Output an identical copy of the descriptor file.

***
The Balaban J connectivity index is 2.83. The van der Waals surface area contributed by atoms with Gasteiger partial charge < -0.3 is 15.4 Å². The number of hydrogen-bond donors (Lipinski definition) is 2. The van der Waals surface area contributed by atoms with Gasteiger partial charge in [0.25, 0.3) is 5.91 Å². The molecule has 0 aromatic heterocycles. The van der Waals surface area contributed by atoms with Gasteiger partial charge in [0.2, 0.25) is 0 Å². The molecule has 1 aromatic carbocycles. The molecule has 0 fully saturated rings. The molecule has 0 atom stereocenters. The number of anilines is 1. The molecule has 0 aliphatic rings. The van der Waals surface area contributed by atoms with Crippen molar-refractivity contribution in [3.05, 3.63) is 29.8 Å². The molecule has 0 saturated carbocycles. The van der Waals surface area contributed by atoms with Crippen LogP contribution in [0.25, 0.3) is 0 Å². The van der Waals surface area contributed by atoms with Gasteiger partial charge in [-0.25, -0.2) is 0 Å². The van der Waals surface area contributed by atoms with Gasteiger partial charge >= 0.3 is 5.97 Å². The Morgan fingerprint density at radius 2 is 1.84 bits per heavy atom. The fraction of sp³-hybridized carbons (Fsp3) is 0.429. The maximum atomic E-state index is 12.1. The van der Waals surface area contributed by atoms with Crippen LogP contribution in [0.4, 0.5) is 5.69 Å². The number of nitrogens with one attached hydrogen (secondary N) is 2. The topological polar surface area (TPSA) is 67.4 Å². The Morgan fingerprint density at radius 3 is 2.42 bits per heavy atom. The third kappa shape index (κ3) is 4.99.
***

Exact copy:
The Balaban J connectivity index is 2.83. The van der Waals surface area contributed by atoms with Gasteiger partial charge < -0.3 is 15.4 Å². The number of hydrogen-bond donors (Lipinski definition) is 2. The van der Waals surface area contributed by atoms with Gasteiger partial charge in [0.25, 0.3) is 5.91 Å². The molecule has 0 aromatic heterocycles. The van der Waals surface area contributed by atoms with Gasteiger partial charge in [0.2, 0.25) is 0 Å². The molecule has 1 aromatic carbocycles. The molecule has 0 fully saturated rings. The molecule has 0 atom stereocenters. The number of anilines is 1. The molecule has 0 aliphatic rings. The van der Waals surface area contributed by atoms with Crippen molar-refractivity contribution in [3.05, 3.63) is 29.8 Å². The molecule has 0 saturated carbocycles. The van der Waals surface area contributed by atoms with Crippen LogP contribution in [0.25, 0.3) is 0 Å². The van der Waals surface area contributed by atoms with Gasteiger partial charge in [-0.25, -0.2) is 0 Å². The van der Waals surface area contributed by atoms with Gasteiger partial charge >= 0.3 is 5.97 Å². The Morgan fingerprint density at radius 2 is 1.84 bits per heavy atom. The fraction of sp³-hybridized carbons (Fsp3) is 0.429. The maximum atomic E-state index is 12.1. The van der Waals surface area contributed by atoms with Crippen LogP contribution in [0.4, 0.5) is 5.69 Å². The number of nitrogens with one attached hydrogen (secondary N) is 2. The topological polar surface area (TPSA) is 67.4 Å². The Morgan fingerprint density at radius 3 is 2.42 bits per heavy atom. The third kappa shape index (κ3) is 4.99.